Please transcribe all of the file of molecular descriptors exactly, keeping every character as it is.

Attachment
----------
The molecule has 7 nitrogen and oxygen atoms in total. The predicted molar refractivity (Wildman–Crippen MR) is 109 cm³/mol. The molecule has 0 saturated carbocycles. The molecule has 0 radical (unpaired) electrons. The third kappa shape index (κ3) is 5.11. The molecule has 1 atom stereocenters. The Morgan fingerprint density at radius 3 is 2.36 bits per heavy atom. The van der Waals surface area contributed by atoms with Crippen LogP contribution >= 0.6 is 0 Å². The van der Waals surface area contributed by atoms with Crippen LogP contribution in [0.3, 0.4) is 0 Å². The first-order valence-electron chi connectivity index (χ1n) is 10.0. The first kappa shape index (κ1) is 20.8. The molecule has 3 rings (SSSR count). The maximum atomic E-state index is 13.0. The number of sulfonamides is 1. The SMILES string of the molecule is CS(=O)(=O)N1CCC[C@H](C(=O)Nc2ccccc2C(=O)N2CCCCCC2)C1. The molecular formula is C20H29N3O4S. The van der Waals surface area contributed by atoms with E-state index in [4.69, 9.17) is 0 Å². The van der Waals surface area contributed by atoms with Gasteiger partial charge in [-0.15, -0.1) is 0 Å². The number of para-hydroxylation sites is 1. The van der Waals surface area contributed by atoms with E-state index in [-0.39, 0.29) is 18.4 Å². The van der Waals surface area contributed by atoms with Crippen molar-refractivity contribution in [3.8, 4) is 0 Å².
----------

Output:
The molecule has 7 nitrogen and oxygen atoms in total. The predicted molar refractivity (Wildman–Crippen MR) is 109 cm³/mol. The molecule has 0 saturated carbocycles. The molecule has 0 radical (unpaired) electrons. The third kappa shape index (κ3) is 5.11. The molecule has 1 atom stereocenters. The Morgan fingerprint density at radius 3 is 2.36 bits per heavy atom. The van der Waals surface area contributed by atoms with Crippen LogP contribution >= 0.6 is 0 Å². The van der Waals surface area contributed by atoms with Crippen LogP contribution in [0.3, 0.4) is 0 Å². The first-order valence-electron chi connectivity index (χ1n) is 10.0. The first kappa shape index (κ1) is 20.8. The molecule has 3 rings (SSSR count). The maximum atomic E-state index is 13.0. The number of sulfonamides is 1. The SMILES string of the molecule is CS(=O)(=O)N1CCC[C@H](C(=O)Nc2ccccc2C(=O)N2CCCCCC2)C1. The molecular formula is C20H29N3O4S. The van der Waals surface area contributed by atoms with E-state index in [4.69, 9.17) is 0 Å². The van der Waals surface area contributed by atoms with Gasteiger partial charge in [-0.15, -0.1) is 0 Å². The number of para-hydroxylation sites is 1. The van der Waals surface area contributed by atoms with E-state index in [-0.39, 0.29) is 18.4 Å². The van der Waals surface area contributed by atoms with Crippen molar-refractivity contribution in [3.8, 4) is 0 Å².